I’ve just finished a car maintenance course at WiCAT, a Sheffield project teaching women construction and technical skills that they might not ordinarily have access to. It’s a fabulous project, and I can’t believe I’ve never been on one of their courses before.
I have an ambivalent relationship with car ownership, but since (for the time being at least) I do own one, I thought it would be good to know a thing or two about it. And I read this article about being self-sufficient in the city, which suggests you ask yourself where you’re dependent on services, and where you might be able to learn more skills yourself.
And so I found myself in the company of eight other women and a (female) tutor, about to strip down an engine (whatever that means).
Well, it turns out that ‘stripping down the engine’ just means taking it apart, one bolt at a time. I can do that, easy peasy. Fortunately we didn’t have to practice this on our own cars, but on scrap engines mounted on stands.
As we went along, the tutor pointed out the different bits and how they worked. For example I know you’re supposed to keep your oil clean and change it regularly, but seeing the tiny little holes it has to squirt through, and what will happen if there’s gunk in it, really brought home the importance of that.
Over lunch we talked about our experiences of cars, breakdowns and garages, and how we sometimes turn up the radio to drown out an unusual or annoying noise. I personally have a sticker over a flashing light on the dashboard (I have asked the garage, honestly, and they insist the fault is with the light, not the thing it’s connected to).
After lunch we parked our own cars in a circle and set about trying to label the bits we should be tending to regularly (coolant tank, oil) and the parts we had identified earlier in class (alternator, air filter).
This week we started by jacking up our cars and taking a wheel off. I had to change mine for the spare, as it was rather worn on one side (apparently it needs tracking – I assumed that kind of thing would have been done at the service five weeks ago). After a lot of jumping, the rather rusty nuts came loose eventually, and I changed my tyre without much drama.
The problem came when I tried to put the new spare back under the car…
Our car has a rather mad system where the spare is kept underneath the back of the car in a little cage. You turn a bolt inside the car to release the cage, which then drops down to release the wheel.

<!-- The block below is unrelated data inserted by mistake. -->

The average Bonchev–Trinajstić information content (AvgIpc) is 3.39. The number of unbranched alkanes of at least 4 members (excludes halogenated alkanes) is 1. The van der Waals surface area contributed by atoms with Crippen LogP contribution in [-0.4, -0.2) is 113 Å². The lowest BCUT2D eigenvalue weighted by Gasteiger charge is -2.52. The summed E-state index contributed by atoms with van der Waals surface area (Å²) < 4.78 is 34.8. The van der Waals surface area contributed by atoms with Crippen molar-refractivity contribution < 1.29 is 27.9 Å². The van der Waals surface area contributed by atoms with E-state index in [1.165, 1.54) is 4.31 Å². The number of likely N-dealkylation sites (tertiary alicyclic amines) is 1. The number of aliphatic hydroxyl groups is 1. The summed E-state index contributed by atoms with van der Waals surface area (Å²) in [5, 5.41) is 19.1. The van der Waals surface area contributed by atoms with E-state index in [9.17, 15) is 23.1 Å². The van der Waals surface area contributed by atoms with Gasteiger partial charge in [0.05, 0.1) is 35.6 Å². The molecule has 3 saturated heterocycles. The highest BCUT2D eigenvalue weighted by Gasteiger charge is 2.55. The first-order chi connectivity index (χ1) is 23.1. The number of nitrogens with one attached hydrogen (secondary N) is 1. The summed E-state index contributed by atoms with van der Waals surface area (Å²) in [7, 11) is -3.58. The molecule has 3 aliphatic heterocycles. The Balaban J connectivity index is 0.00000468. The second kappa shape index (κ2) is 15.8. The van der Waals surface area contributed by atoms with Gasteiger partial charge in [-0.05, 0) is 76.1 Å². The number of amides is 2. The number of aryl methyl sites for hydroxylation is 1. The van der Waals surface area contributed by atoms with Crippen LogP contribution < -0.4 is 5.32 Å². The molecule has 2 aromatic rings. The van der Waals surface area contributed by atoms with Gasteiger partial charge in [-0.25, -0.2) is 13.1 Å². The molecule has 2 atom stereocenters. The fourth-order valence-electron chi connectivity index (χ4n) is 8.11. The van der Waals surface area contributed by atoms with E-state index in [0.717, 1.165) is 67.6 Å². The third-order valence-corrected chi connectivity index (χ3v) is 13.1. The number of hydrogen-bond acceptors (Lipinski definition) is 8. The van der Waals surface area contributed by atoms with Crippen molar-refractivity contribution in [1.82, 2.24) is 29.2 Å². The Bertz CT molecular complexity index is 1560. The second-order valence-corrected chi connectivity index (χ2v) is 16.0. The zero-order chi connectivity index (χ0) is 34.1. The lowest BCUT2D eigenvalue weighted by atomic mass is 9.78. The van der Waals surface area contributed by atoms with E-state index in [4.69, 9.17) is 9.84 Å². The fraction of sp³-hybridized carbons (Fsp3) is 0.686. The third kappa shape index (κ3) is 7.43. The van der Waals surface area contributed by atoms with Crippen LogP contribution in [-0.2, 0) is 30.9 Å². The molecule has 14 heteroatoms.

Which would be fine – if the bolt thread wasn’t SO rusty that, once undone (with great force and lots of swearing) we couldn’t do it back up again. None of us, not even the tutor. An embarrassing amount of time was spent heaving and groaning, before we eventually admitted defeat, threw the spare in the back of the car in disgrace, and tied the cage up with cable ties.
Aside from that small episode, everything went swimmingly. We went back inside and rebuilt our engines, being very grateful that we’d labelled all the parts well last week.
I’m not going to be doing all my own car repairs now, but I’m far less mystified by what goes on under the bonnet. And I’ll feel a bit more knowledgeable next time I go to the garage. We have a Haynes manual for the car, and I’ve always ignored the list of weekly and monthly maintenance jobs, but now I know what things are I’ll do them – you never know, it might even prolong the life of the car.
(I did notice that my car, which, having done nearly 165,000 miles, was the most well-used of those on the course, seemed rather more rusty and falling apart than the others…)
Tackling something I previously found baffling has inspired me to look around and see what else I could do. I’d asked someone for a quote for fixing and painting our outside windows, but tomorrow I’m going to see if I can do it myself. I imagine I’ll curse and swear a lot and get covered in rotten wood and paint, but by the end of the day I’ll be very proud of myself.
Was it worth going on a women-only course? It’s hard to say. The tutor was supportive, non-judgemental, patient and generous with her time and knowledge (especially with my uncooperative car) but that’s not to say a male tutor wouldn’t have been the same. The students were all eager to learn, and nobody seemed compelled to demonstrate how much they already knew.
I did like that we had barrier cream, decent handwash and a nice moisturising lotion for afterwards, though. Being capable doesn’t mean you have to stop being glamourous.
In fact, I think being both together is pretty damn cool.
It sounds like a great program. Wish they had one here. What are you thinking of taking next?
Good for you! That sounds so empowering, in atittude and in practical matters!
Wow! That sounds like an amazing opportunity! I always think it would be great to do practical courses – in plumbing, electrical stuff and car maintenance – although I’ve never seriously looked into it. I think having skills like that are super valuable. The fact you found a women-only course is brilliant too. I wonder if there are opportunities like that where I live… I’m feeling inspired to look into it now : )
Only 165,000 miles? It’s just getting started!
Thanks all! Lynda – not sure what next. My roof is falling apart and I’m struggling to get someone to find it, but I’m not sure they do ‘roofing in a weekend’ courses!
I have no idea if there are things like this elsewhere – I imagine so but I suspect, like ours, they’ll be underfunded and a bit hard to find. Good luck though!